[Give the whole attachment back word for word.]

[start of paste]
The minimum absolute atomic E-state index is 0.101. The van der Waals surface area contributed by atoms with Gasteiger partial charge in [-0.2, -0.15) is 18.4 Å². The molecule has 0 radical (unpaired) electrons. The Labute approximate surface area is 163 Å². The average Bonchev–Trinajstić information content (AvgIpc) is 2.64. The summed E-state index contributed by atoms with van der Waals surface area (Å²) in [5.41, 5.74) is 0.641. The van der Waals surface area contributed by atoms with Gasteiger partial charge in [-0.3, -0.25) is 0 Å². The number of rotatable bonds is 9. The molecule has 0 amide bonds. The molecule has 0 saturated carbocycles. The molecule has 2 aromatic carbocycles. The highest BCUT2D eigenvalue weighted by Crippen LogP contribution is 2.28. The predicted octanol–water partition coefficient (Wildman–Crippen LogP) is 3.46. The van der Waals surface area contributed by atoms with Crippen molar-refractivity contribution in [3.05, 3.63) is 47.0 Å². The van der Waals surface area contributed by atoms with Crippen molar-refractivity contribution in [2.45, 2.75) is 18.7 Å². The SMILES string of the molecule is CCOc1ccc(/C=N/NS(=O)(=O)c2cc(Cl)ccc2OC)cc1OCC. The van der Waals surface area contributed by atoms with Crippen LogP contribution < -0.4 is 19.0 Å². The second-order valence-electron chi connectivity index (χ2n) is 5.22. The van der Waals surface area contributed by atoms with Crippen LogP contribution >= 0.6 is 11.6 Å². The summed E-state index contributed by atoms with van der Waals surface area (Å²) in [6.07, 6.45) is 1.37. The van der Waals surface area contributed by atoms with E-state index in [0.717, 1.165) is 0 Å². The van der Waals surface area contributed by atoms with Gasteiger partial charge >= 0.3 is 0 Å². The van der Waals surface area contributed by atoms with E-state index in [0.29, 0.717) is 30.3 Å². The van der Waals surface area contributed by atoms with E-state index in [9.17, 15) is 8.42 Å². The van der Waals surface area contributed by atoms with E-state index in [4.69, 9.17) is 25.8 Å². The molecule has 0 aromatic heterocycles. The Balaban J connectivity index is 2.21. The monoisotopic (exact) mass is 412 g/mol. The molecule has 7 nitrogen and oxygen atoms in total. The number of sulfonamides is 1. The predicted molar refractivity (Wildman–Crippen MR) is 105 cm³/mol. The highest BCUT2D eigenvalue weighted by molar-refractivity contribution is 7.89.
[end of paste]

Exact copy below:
The minimum absolute atomic E-state index is 0.101. The van der Waals surface area contributed by atoms with Gasteiger partial charge in [-0.2, -0.15) is 18.4 Å². The molecule has 0 radical (unpaired) electrons. The Labute approximate surface area is 163 Å². The average Bonchev–Trinajstić information content (AvgIpc) is 2.64. The summed E-state index contributed by atoms with van der Waals surface area (Å²) in [5.41, 5.74) is 0.641. The van der Waals surface area contributed by atoms with Gasteiger partial charge in [-0.3, -0.25) is 0 Å². The number of rotatable bonds is 9. The molecule has 0 amide bonds. The molecule has 0 saturated carbocycles. The molecule has 2 aromatic carbocycles. The highest BCUT2D eigenvalue weighted by Crippen LogP contribution is 2.28. The predicted octanol–water partition coefficient (Wildman–Crippen LogP) is 3.46. The van der Waals surface area contributed by atoms with Crippen molar-refractivity contribution in [3.05, 3.63) is 47.0 Å². The van der Waals surface area contributed by atoms with Crippen molar-refractivity contribution in [2.45, 2.75) is 18.7 Å². The SMILES string of the molecule is CCOc1ccc(/C=N/NS(=O)(=O)c2cc(Cl)ccc2OC)cc1OCC. The van der Waals surface area contributed by atoms with Crippen LogP contribution < -0.4 is 19.0 Å². The second-order valence-electron chi connectivity index (χ2n) is 5.22. The van der Waals surface area contributed by atoms with Crippen LogP contribution >= 0.6 is 11.6 Å². The summed E-state index contributed by atoms with van der Waals surface area (Å²) in [6.07, 6.45) is 1.37. The van der Waals surface area contributed by atoms with E-state index in [0.717, 1.165) is 0 Å². The van der Waals surface area contributed by atoms with Gasteiger partial charge >= 0.3 is 0 Å². The van der Waals surface area contributed by atoms with E-state index in [0.29, 0.717) is 30.3 Å². The van der Waals surface area contributed by atoms with E-state index in [9.17, 15) is 8.42 Å². The van der Waals surface area contributed by atoms with E-state index in [4.69, 9.17) is 25.8 Å². The molecule has 0 aromatic heterocycles. The Balaban J connectivity index is 2.21. The monoisotopic (exact) mass is 412 g/mol. The molecule has 7 nitrogen and oxygen atoms in total. The number of sulfonamides is 1. The predicted molar refractivity (Wildman–Crippen MR) is 105 cm³/mol. The highest BCUT2D eigenvalue weighted by molar-refractivity contribution is 7.89.